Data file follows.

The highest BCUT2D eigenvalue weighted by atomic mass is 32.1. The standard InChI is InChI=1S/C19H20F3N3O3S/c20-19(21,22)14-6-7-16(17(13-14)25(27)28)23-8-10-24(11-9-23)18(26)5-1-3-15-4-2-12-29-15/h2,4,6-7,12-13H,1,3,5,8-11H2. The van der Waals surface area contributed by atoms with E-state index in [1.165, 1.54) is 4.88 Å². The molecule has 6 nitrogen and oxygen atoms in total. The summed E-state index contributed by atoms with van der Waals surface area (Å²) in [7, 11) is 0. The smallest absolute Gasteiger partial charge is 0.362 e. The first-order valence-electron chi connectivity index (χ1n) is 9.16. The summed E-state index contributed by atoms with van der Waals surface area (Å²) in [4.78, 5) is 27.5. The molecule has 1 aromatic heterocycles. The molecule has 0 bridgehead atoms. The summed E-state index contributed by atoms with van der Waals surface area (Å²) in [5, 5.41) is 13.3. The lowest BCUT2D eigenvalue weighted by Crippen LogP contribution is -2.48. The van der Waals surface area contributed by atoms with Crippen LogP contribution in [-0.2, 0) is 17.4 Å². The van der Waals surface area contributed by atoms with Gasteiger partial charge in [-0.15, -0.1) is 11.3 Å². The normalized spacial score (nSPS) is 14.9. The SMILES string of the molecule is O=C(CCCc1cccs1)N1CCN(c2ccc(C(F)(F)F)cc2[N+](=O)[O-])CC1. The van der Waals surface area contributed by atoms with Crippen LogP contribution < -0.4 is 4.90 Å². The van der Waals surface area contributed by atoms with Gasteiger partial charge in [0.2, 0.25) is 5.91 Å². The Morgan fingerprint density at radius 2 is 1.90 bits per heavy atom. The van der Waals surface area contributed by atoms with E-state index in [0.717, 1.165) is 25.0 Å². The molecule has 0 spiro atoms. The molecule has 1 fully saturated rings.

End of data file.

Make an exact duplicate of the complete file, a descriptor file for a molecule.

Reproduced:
The highest BCUT2D eigenvalue weighted by atomic mass is 32.1. The standard InChI is InChI=1S/C19H20F3N3O3S/c20-19(21,22)14-6-7-16(17(13-14)25(27)28)23-8-10-24(11-9-23)18(26)5-1-3-15-4-2-12-29-15/h2,4,6-7,12-13H,1,3,5,8-11H2. The van der Waals surface area contributed by atoms with E-state index in [1.165, 1.54) is 4.88 Å². The molecule has 6 nitrogen and oxygen atoms in total. The summed E-state index contributed by atoms with van der Waals surface area (Å²) in [7, 11) is 0. The smallest absolute Gasteiger partial charge is 0.362 e. The first-order valence-electron chi connectivity index (χ1n) is 9.16. The summed E-state index contributed by atoms with van der Waals surface area (Å²) in [4.78, 5) is 27.5. The molecule has 1 aromatic heterocycles. The molecule has 0 bridgehead atoms. The summed E-state index contributed by atoms with van der Waals surface area (Å²) in [5, 5.41) is 13.3. The lowest BCUT2D eigenvalue weighted by Crippen LogP contribution is -2.48. The van der Waals surface area contributed by atoms with Crippen LogP contribution in [-0.2, 0) is 17.4 Å². The van der Waals surface area contributed by atoms with Gasteiger partial charge in [-0.15, -0.1) is 11.3 Å². The normalized spacial score (nSPS) is 14.9. The SMILES string of the molecule is O=C(CCCc1cccs1)N1CCN(c2ccc(C(F)(F)F)cc2[N+](=O)[O-])CC1. The van der Waals surface area contributed by atoms with Crippen LogP contribution < -0.4 is 4.90 Å². The van der Waals surface area contributed by atoms with Gasteiger partial charge in [0.2, 0.25) is 5.91 Å². The Morgan fingerprint density at radius 2 is 1.90 bits per heavy atom. The van der Waals surface area contributed by atoms with E-state index in [0.717, 1.165) is 25.0 Å². The molecule has 0 spiro atoms. The molecule has 1 fully saturated rings.